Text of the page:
Blackle is a brilliantly simple way to save power. Based on claims that if the background on the Google homepage alone were black, 750 megawatts a year would be saved (a sizable windfarm). Blackle.com is just like google.com, but with a black background.

Which brings me to this little gem. It’s a piece about green power generation in Ontario from an industry insider in today’s Spectator. It’s so riddled with typical energy industry tripe that it’s painful. For instance, he claims that:

The government was told two years ago in a report by the Ontario Energy Authority (OEA) that “wind and solar power will never be more than a niche supplier of power in Ontario.”

This tells us a lot more about the way decisions are made about electricity generation in this province than it does about opportunities. A lot of math is provides which seems to show windmills aren’t affordable, but it’s only one option, and probably not the one most homeowners would choose. Windmills aren’t particularly complex machines, and there’s a lot of open-source alternatives out there for you or a contractor that would beat the econics here hands down.

But that’s really the problem – windmills vs. windfarms. And windfarms easily fall into the same kind of traps that traditional centralized power generation falls into. Yes, if I lived near a windfarm I’d have a few complaints, though many less than with a coal or nuclear power plant. But we’ve known for decades that renewable energy combined with big-industry thinking could be ecologically destructive on a massive scale – just look at hydro dams. Dams flood countless miles of forest (or in some areas, settlements and farms), choke off streams, impede sediment flows (and fill up as a result), prevent the breeding of many ecologically and economically critical species (like salmon), displace communities, and are frequently the projects used by international financial powerhouses like the World Bank and IMF to drive nations like India into crippling debt. Not green by any measure I’d use. But power generation doesn’t all have to take place in one location. In fact, in America at least, one study showed over 7% of power lost along transmission. That means that anything being generated at or near where it’s being used, is going to be a fair amount more efficient just by being there. And of course cutting consumption at point of use also has this effect.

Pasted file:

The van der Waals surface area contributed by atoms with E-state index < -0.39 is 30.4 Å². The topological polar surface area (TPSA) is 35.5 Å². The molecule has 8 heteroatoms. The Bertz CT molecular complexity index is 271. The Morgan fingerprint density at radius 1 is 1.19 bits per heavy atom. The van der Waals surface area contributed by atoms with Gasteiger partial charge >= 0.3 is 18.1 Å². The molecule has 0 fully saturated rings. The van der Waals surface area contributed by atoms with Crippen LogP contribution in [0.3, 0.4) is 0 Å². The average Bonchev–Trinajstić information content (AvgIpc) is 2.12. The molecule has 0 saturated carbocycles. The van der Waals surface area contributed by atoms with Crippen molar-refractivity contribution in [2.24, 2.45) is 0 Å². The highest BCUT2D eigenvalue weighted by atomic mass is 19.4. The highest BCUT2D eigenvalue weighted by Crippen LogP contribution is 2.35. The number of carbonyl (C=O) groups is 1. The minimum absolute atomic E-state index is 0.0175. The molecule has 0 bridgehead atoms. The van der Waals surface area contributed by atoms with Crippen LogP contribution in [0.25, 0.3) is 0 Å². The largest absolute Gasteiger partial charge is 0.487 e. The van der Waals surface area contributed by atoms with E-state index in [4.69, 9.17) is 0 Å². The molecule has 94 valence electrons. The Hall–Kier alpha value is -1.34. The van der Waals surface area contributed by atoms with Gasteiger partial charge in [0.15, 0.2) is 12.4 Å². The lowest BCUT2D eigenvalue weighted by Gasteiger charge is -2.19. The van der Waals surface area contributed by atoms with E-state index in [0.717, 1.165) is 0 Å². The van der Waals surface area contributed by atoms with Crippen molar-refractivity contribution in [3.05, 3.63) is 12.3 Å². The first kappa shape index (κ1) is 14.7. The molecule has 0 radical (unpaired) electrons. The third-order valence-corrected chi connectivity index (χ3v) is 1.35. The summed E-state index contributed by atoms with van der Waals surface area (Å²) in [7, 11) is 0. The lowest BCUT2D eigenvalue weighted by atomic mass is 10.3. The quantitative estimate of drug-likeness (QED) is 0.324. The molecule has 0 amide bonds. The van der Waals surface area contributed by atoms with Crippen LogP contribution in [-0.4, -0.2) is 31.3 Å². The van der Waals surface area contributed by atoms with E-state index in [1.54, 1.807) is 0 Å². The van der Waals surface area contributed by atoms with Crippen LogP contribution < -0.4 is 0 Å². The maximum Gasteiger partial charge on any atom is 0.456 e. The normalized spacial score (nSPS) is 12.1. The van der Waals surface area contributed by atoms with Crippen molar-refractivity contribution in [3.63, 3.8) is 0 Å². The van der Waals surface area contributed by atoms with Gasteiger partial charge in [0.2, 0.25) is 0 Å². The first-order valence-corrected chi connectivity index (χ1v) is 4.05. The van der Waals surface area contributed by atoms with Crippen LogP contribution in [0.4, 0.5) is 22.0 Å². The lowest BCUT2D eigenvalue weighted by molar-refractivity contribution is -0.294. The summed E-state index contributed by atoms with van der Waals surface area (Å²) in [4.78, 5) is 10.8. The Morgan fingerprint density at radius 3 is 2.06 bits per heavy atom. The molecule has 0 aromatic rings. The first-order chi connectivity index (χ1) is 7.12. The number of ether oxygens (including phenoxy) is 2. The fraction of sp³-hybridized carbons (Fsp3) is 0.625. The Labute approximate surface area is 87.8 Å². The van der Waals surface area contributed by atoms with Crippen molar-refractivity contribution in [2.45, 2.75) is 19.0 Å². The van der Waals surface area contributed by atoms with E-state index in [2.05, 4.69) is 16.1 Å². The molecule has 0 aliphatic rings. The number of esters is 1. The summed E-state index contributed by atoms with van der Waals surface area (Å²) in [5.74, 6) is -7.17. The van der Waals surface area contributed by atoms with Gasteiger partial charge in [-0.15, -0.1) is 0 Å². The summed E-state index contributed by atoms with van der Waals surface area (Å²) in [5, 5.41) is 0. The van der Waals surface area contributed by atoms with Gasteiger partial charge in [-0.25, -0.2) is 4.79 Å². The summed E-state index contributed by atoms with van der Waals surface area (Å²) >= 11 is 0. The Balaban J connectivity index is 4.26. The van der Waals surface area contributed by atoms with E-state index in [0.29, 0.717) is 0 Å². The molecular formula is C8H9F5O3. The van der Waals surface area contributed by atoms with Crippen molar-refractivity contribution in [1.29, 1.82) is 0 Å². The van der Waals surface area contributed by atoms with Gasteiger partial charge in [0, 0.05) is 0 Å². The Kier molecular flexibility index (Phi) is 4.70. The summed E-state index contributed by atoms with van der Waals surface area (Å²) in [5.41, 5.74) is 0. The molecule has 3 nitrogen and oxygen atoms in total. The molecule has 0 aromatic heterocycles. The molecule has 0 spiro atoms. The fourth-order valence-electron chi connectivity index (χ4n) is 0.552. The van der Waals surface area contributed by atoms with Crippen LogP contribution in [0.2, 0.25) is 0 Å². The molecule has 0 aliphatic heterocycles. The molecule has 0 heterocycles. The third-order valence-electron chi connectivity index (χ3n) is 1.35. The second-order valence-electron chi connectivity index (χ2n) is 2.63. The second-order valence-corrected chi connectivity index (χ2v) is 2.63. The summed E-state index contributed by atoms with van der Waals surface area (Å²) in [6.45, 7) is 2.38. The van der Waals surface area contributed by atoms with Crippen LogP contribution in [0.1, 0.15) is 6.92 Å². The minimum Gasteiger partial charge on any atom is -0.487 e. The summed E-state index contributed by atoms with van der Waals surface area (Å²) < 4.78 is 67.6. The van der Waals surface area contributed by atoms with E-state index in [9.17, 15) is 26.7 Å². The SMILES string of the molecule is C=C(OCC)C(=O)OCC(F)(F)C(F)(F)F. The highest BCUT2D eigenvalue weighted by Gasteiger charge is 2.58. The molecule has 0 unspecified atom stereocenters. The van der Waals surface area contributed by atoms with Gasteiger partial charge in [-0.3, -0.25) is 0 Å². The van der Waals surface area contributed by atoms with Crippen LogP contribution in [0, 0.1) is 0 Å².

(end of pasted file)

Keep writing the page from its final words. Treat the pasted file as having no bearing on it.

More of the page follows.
He also complains about subsidies to the wind industry, as if conventional power sources like petrochemicals or nuclear aren’t getting far more cash (ultimately, of course, also from taxes and utility bills).

he load is down 17 per cent in Southern Ontario and over 50 per cent in northern Ontario with the forestry and mining industries having been hit hard.

However, the economy is showing some signs of recovery. Both federal and provincial governments are making investments to encourage new industry and more job creation.

We will still have an automotive and a steel industry, but on a smaller scale.

The power requirement for industry together with the needs of our growing populations will require a higher power level.

This is typical government bureaucrat thinking. Always project growth. And as long as everybody does it, everyone can always refer to each other’s projections to show that they, too, will grow. Nevermind that he just mentioned massive drops in use. Nor that we’re committing as a country to cut emissions substantially, and will have to go much farther if we’re going to adequately tackle climate change. Nevermind that energy efficiency is one of the first questions asked about family purchases, whether they be the home itself (or its building materials), cars, appliances, or electronics. Our LCD monitors use about a twentieth of the power old CRT monitors did a decade ago. And a decade from now, OLCD screens may use a twentieth of what our LCDs use (at least, that’s what the first models are boasting…). And then there’s lowering birthrates, declining industries and many homeowners choosing to forgo grid electricity altogether. Planning for growth in the power industry means building plants, which drives down the cost of energy and creates demand in its own right.

Power grids were designed to make money, and that’s what they do. Read about Edison and his contemporaries, and the history of electricity – they made every decision based on how much money they could make. And as a result working families are forced to pay out hundreds of dollars every month or so.

We can do better.

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